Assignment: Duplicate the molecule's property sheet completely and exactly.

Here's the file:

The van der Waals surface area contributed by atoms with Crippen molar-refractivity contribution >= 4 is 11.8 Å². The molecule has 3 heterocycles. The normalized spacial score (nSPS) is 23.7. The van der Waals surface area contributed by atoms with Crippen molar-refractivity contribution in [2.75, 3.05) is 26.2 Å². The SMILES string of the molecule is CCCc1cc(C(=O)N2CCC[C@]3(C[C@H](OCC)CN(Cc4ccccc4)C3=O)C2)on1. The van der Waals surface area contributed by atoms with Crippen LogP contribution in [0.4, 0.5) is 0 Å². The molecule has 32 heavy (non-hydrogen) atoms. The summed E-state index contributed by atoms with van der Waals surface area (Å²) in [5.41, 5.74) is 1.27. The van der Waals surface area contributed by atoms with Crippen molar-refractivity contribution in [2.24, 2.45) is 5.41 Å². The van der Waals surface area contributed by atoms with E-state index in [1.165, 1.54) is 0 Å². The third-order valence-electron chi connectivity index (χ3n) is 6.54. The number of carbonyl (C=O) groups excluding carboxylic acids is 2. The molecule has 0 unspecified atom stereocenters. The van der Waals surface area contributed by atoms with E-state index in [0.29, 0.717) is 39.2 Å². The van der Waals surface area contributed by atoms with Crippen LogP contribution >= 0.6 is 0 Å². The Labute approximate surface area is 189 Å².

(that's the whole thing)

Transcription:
The van der Waals surface area contributed by atoms with Crippen molar-refractivity contribution >= 4 is 11.8 Å². The molecule has 3 heterocycles. The normalized spacial score (nSPS) is 23.7. The van der Waals surface area contributed by atoms with Crippen molar-refractivity contribution in [2.75, 3.05) is 26.2 Å². The SMILES string of the molecule is CCCc1cc(C(=O)N2CCC[C@]3(C[C@H](OCC)CN(Cc4ccccc4)C3=O)C2)on1. The van der Waals surface area contributed by atoms with Crippen LogP contribution in [0.4, 0.5) is 0 Å². The molecule has 32 heavy (non-hydrogen) atoms. The summed E-state index contributed by atoms with van der Waals surface area (Å²) in [5.41, 5.74) is 1.27. The van der Waals surface area contributed by atoms with Crippen molar-refractivity contribution in [2.24, 2.45) is 5.41 Å². The van der Waals surface area contributed by atoms with E-state index in [1.165, 1.54) is 0 Å². The third-order valence-electron chi connectivity index (χ3n) is 6.54. The number of carbonyl (C=O) groups excluding carboxylic acids is 2. The molecule has 0 unspecified atom stereocenters. The van der Waals surface area contributed by atoms with E-state index in [0.29, 0.717) is 39.2 Å². The van der Waals surface area contributed by atoms with Crippen LogP contribution >= 0.6 is 0 Å². The Labute approximate surface area is 189 Å².